"What are you talking about?" Darius said as he knocked the apple from her hand. He snaked out his sword from its sheath, and shook it before her face.
With one hand she softly pushed it downwards then turned her back on him and walked away. "I have no name, Darius." She threw a glance over her shoulder at him and smiled at his shock as he heard her call him by name. "I was born before such things were needed. The Parisii, who live inside of these walls--" she indicated the earthenworks behind her, "call me the One as they have for centuries although I have had many names over the centuries. To them I am their protector, their finest dreams that their legends and myths are based upon, their nightmares when things are at their worst. They think I am one of the ones they call the Sidhe." She turned to fully face him again. "I am and have been, many things, General, but, most of all, I am immortal."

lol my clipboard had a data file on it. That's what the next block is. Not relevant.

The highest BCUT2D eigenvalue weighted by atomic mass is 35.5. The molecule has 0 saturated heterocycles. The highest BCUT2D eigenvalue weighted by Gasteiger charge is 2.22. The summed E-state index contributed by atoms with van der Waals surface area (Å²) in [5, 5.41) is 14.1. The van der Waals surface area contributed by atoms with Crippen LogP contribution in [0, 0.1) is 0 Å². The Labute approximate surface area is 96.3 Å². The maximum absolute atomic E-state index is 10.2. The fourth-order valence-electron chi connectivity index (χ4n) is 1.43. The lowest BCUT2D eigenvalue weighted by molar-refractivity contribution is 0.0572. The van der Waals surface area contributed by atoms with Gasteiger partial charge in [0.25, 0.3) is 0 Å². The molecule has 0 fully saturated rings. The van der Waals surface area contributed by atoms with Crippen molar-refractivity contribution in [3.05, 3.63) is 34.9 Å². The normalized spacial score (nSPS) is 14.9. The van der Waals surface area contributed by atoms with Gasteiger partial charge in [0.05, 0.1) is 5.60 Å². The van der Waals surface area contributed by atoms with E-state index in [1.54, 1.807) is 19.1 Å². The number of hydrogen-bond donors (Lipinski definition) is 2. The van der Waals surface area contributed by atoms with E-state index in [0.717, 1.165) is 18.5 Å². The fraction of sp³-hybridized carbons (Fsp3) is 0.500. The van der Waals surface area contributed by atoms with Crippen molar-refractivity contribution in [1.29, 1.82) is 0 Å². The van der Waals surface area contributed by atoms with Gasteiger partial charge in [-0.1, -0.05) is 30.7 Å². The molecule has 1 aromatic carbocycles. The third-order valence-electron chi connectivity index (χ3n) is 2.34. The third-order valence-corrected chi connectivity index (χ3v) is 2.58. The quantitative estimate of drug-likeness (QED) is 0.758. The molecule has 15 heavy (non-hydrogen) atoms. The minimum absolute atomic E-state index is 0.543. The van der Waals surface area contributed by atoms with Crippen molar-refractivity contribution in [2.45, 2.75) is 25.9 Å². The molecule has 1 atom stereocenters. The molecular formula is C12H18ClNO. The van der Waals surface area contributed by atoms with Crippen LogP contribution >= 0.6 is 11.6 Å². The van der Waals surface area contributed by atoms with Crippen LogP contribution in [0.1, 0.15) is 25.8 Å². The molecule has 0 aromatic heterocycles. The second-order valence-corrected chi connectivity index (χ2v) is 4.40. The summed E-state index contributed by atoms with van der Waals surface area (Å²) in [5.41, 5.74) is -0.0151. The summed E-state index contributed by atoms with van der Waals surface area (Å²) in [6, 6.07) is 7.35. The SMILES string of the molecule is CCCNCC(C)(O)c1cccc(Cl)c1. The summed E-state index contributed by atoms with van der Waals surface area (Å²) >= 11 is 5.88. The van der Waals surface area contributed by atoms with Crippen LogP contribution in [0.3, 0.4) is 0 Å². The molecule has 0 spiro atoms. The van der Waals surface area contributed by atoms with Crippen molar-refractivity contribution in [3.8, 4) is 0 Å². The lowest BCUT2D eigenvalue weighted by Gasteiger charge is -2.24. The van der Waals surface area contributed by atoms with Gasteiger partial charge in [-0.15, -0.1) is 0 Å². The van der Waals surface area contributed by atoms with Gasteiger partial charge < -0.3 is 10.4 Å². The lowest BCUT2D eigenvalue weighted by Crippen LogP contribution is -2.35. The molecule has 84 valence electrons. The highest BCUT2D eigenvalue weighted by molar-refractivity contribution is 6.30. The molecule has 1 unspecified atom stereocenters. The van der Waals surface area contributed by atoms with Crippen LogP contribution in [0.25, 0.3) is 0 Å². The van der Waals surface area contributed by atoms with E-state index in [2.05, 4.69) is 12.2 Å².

Darius brought up the sword again, uncertain as to just what this woman really was and why she talked to him in such a manner. He nodded and began to speak but was interrupted.
"You have come a long way, Darius. You have been the cause of nearly an ocean of blood and thousands of deaths. You have plotted and schemed to kill even those you have loved if it got you want you most desired. Your heart is one that is easily read." She sat on the soft grass near the base of the tree and patted the earth. "Sit."
"How do you know this?" he roared at her, the fear rising once more in him. "Are you a sorcerer? A witch?" He stumbled backwards away from her a few steps and stood there staring at her. "I have done what has been necessary to get me what I want in my life!" he began to explain.